July 2015

Is Microsoft Office 365 considered the cloud?

Grazed from Houston Business Journal. Author: Heinan Landa.

It’s marketed as the cloud. People say it’s the cloud. If it looks like a duck and walks like a duck, well, it must be a duck, right? Think again. Since 2011, Microsoft has been putting considerable time and effort into promoting its Office 365 package. This is presented as an all-in-one, low-cost cloud solution for businesses large or small, and it has been gaining some serious ground in the marketplace. But is it a cloud computing solution? Yes and no.

All about definition

If you define cloud computing as access to your email and files from anywhere you have an Internet connection, then, yes, it is a form of cloud computing. It lets you do that and it lets you work from anywhere. Office 365 also stores your data an off-site data center, which means you benefit from increased reliability, redundancy, and business continuity...

'Cloud Native': What It Means, Why It Matters

Grazed from InformationWeek. Author: Charles Babcock.

When HP announced July 28 that it was acquiring ActiveState's PaaS business, senior vice president Bill Hilf said it was doing so in part to bridge the gap between traditional IT and "cloud-native applications." The term "cloud-native applications" is not only finding its way more frequently into announcements, it's also gaining currency as a phrase that sums up where a lot of enterprise developers and operations staff think they are headed.

"Cloud native" is not merely a buzzword; it's also enshrined in its own foundation -- the Cloud Native Computing Foundation, launched July 21. For those unsure of what the term means, here's a primer on why it's the term du jour and why it's often used to sum up a set of goals and priorities that used to be the province of a Google or Facebook...

Read more from the source @ http://www.informationweek.com/cloud/platform-as-a-service/cloud-native-what-it-means-why-it-matters/d/d-id/1321539

Is the Enterprise Ready for Google's Cloud Native Approach?

Grazed from Forbes. Author: John Furrier.

For many years now, IT conferences around the world have had keynote speakers asking why Enterprise IT organizations didn’t operate more like Google GOOGL +0.58%. The line of questioning was based on the premise that Google moves quickly and creates services that end-users love, so why wouldn’t an Enterprise CIO want to emulate those characteristics for their business? It’s a valid question to ask, given the approval rating of many CIOs is near 40% and their leadership believes IT moves too slowly for the business.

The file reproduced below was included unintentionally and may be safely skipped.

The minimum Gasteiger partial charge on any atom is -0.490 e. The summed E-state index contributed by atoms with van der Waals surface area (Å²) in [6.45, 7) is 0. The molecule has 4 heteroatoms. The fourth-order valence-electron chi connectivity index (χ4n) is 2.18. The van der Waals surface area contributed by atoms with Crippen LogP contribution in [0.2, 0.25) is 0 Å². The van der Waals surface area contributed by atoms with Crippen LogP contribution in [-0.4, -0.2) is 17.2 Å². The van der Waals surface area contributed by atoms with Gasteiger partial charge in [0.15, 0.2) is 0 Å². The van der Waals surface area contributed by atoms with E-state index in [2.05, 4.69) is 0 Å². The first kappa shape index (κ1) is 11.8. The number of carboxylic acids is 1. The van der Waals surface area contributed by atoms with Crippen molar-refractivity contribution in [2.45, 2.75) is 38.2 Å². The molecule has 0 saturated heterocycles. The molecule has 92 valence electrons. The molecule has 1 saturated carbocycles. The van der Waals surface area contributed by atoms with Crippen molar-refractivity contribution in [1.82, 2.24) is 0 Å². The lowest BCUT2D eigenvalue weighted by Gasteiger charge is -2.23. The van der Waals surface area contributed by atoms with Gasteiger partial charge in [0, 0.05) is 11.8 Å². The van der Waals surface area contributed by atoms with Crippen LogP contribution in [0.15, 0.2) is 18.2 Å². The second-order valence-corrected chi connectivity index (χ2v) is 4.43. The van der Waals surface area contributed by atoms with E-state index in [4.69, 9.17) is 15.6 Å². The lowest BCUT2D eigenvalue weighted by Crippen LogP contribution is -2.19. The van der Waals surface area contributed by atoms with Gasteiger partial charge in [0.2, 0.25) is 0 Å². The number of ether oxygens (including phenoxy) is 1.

But until last week, it was nearly impossible for Enterprise IT organizations to get the core technologies from Google into their own data centers. They could easily use services such as Gmail or Google Apps, but it rarely ran their most critical or differentiated applications. That all changed last week, as Google announced the formation of the Cloud Native Computing Foundation (CNCF) and the release of their Kubernetes software as open-source for the open community...

Financial Firms Cloud Security Practices Maturing: Report

Grazed from TheWhir. Author: Chris Burton.

Financial services firms are aggressively using encryption and tokenization to maintain data security while adopting cloud computing, according to a new report from CipherCloud. The report shows that financial companies are employ a rapidly maturing approach to cloud, with almost every one storing personally identifiable information (PII) in the cloud.

CipherCloud surveyed employees of over 50 global banking and financial services firms from North America, Europe, Asia Pacific and Latin America, asking them about strategies used to protect personally identifiable information in the cloud. The results inform the company’s Q2 2015 Global Cloud Data Security Report...

The cloud is becoming exactly what it sought to replace

Grazed from InfoWorld. Author: David Linthicum.

I remember the pitch: Cloud computing (called on-demand at the time) was the alternative to traditional enterprise software. You purchased cloud services using an on-demand or subscription model, you paid for only what you used, and you owned no hardware or software. What could be better?

Ten years later, cloud providers are becoming "enterprise-y" in their behavior -- more like the very traditional enterprise providers they were supposed to differ from. Many cloud providers are behaving like traditional enterprise software providers: selling multiyear agreements, having their customers sign closed agreements, and even selling maintenance and support...

IBM Extends Cloud Computing Patent and Innovation Leadership

Grazed from 7thSpace. Author: Editorial Staff.

IBM today announced that its inventors have received more than 400 new cloud patents in 2015. Furthermore, over the last 18 months, IBM has secured nearly 1, 200 cloud patents, bolstering the company’s ability to deliver innovative new cloud services, solutions and capabilities to clients across all industries. These new IBM cloud patents comprise a wide range of innovations, including enhancing and improving the speed of deployment and security of cloud data centers, as well as easing the management of cloud applications, storage and maintenance. The following are examples:

Patent #9, 015, 164: High availability for cloud server - A key attribute of a cloud computing environment is high availability. Aspects of the disclosed invention enable a cloud environment to take snapshots of virtual machines, which can then be used for recovery purposes...